Lets face it, being a Security vendor in 2011 is a pretty tough gig. After Microsoft released a very capable free Security Essentials, many consumers were left asking, why on earth would you pay for PC Security ? Let’s take a look at what’s on offer in Norton 360 version 5.0 and what you get extra for laying down your hard earned cash each year.
Norton 360 v5.0 comes with regular PC security, but uses sophisticated file reputation tracking to save users from themselves. This works by sharing Norton results with users around the world, if Norton has seen a file before and is from a known good provider, then its reputation is high. Think of Mozilla 4 installer for example, whereas brand new files, yet to get a reputation would be marked as potentially unsafe. While Norton won’t prevent you from installing it if your really sure its safe, it does provide warnings to get you out of that ‘click yes, get out of my face dialog’ mode.
Along with securing the files on your hard drive, your personal information is also classed as VID (Very important data). Identity Protection is designed to ensure you control just where it ends up. To use this feature, you first have to tell Norton what’s private, this alone is a nervous time. Should a bug ever get onto your computer that compromised Norton, the bad guys would have direct access to the exact data you were trying to protect. This is something that’s incredibly hard to test (I have no reason to suspect it doesn’t work as advertised), Identity protection is a completely optional feature.
What good is data to you if its not backed up. Norton 360 also includes 2GB of online backup for free, with more available at a price. This ranges from 5GB for $49.99 up to $209.99 for 50GB per year. This backup storage certainly comes at a high price, so high, you may be better backing up to an external hard drive and swapping it with a friend each week. The included 2GB is really a gateway drug to get you hooked, I doubt many of us only have 2GB of important data.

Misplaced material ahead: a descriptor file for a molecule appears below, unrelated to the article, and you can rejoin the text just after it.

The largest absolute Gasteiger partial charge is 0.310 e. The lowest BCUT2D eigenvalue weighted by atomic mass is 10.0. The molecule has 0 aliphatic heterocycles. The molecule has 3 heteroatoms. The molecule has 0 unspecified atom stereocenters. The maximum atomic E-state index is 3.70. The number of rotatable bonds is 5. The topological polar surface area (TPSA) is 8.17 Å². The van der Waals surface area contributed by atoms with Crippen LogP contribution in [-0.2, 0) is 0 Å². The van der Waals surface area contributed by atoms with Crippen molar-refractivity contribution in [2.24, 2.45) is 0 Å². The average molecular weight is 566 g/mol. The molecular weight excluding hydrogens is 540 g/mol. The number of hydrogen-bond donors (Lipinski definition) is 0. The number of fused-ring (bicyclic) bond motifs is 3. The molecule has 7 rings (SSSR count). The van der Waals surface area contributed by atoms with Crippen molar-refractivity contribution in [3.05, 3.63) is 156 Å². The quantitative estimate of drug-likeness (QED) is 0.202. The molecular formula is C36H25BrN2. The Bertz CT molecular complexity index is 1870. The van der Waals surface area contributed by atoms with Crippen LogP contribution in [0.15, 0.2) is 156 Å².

Also included in the suite is PC Tuneup, this performs a pretty rudimentary clean-up of your system. Windows temporary files, recycle bin files, temporary internet files are all on the list, but they also get cleaned up if you use the Disk Cleanup utility built right into Windows 7. One feature we miss from OneCare is the ability to control application stubs that launch on Windows startup, reducing system performance. Norton 360 5.0 does include this neat feature.
Something that wasn’t appreciated was Norton feeling the need to let you know (in the foreground) that its running a background scan. Something Microsoft’s Security Essentials excels at is just doing its job without annoying prompts for attention.
There’s plenty of users out there that have been burnt by Norton’s dog hungry versions of old and will now never touch Norton again. Truth is, performance is something Norton has really focused on and it shows, Norton 360 5.0 resulted in no noticeable system performance impact.
With an RRP of A$129 per year for 3 PCs (plus any additional backup storage) its a really tough ask for anyone to justify that cost for a security product. Particularly when what it offers over free solutions isn’t noticeable to the end user. Sure the file reputation and preventative techniques Norton 360 users may be impressive on paper, in reality I’ll be going back to Microsoft Security Essentials and continue to recommend it.